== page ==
United Way of Greater Cincinnati (UWGC) is a key partner in a local group coming together to get more books in the hands of children from low-income families.
The effort is the first venture made possible by the Every Child Capital Fund, dedicated to investing in literacy programs targeting children from birth to age 9. The fund is held by KnowledgeWorks Foundation in Cincinnati. Current investors include: The Carol Ann and Ralph V. Haile, Jr./U.S. Bank Foundation, the Gladys and Ralph Lazarus Fund of The Greater Cincinnati Foundation, United Way of Greater Cincinnati, the Thomas J. Emery Memorial, and Duke Energy.
Partners in the initiative are Cincinnati Children’s Hospital Medical Center (CCHMC), Reach Out and Read, Imagination Library, Cincinnati Public Schools (CPS), United Way Success By 6®, StrivePartnership, and KnowledgeWorks Foundation.
"This project will empower and support parents in building the reading habit with their children at home through access to books, literacy tips and conversations with their health care providers about early literacy," says Ross Meyer, vice president, Community Impact, UWGC.
It combines Reach Out and Read at Cincinnati Children’s Hospital Medical Center with the Imagination Library book distribution program. Pediatric health providers will enroll children in the Imagination Library so they receive a free book by mail each month from birth to age five. "This is designed to help low-income families with young children build home libraries and increase the likelihood of home reading, and to better prepare children for kindergarten," says Meyer. "It will also create a powerful database for early childhood education partners – United Way Success By 6®, CPS and Children’s Hospital – to enable CPS to reach the families of incoming kindergartners, provide them with information they need to enroll their children, and to staff schools accordingly."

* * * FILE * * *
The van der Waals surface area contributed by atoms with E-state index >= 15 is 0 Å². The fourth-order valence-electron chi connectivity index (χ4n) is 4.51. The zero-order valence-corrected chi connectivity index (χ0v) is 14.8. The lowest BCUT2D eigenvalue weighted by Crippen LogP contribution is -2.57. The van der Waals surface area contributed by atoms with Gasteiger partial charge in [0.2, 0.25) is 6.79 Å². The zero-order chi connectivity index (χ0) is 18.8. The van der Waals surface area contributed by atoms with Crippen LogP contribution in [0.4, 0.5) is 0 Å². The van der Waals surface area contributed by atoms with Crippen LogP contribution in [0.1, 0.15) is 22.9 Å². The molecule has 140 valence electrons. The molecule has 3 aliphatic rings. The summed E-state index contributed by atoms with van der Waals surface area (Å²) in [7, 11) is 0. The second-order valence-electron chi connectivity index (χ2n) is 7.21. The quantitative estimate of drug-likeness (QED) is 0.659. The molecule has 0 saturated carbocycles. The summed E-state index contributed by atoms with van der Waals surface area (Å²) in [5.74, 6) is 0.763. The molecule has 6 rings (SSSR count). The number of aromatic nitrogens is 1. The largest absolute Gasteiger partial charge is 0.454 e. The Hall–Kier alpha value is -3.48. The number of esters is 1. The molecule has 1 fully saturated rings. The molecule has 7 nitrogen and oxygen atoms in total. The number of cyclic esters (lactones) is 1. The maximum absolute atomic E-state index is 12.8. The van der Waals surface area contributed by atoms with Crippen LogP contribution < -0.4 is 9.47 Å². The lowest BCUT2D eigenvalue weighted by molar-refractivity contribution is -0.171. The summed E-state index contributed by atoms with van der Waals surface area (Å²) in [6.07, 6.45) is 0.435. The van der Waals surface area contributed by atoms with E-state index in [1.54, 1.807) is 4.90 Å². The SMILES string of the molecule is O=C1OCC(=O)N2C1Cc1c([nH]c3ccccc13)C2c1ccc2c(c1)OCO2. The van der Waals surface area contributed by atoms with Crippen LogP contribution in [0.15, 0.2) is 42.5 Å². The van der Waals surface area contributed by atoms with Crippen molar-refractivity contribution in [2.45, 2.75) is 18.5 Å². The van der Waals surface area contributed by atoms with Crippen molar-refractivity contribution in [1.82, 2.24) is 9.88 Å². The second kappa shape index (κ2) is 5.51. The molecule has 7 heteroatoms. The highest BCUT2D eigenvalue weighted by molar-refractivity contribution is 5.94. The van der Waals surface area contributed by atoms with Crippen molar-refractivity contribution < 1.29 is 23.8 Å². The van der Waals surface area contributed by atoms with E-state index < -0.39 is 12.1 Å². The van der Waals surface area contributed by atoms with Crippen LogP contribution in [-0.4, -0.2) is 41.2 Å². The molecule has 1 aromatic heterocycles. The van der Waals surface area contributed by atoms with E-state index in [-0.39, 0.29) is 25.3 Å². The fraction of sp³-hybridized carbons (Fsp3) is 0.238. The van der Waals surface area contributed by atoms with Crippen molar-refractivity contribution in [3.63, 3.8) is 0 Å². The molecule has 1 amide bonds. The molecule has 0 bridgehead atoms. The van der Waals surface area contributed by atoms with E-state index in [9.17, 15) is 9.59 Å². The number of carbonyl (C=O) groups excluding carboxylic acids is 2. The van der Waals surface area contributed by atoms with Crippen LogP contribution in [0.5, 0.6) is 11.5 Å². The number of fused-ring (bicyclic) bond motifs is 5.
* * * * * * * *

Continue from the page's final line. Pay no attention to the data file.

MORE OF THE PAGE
CPS is expected to fund the program if targeted outcomes and estimated savings are achieved following a three-year pilot. These include improved kindergarten readiness scores, improved literacy scores and expanded vocabularies for participating children; better communication with parents of incoming kindergartners about enrollment, immunizations and school start dates so that kids arrive on time and ready to learn; and fewer third grade retentions and less need for reading specialists, resulting in an estimated savings of more than $500,000 a year for CPS.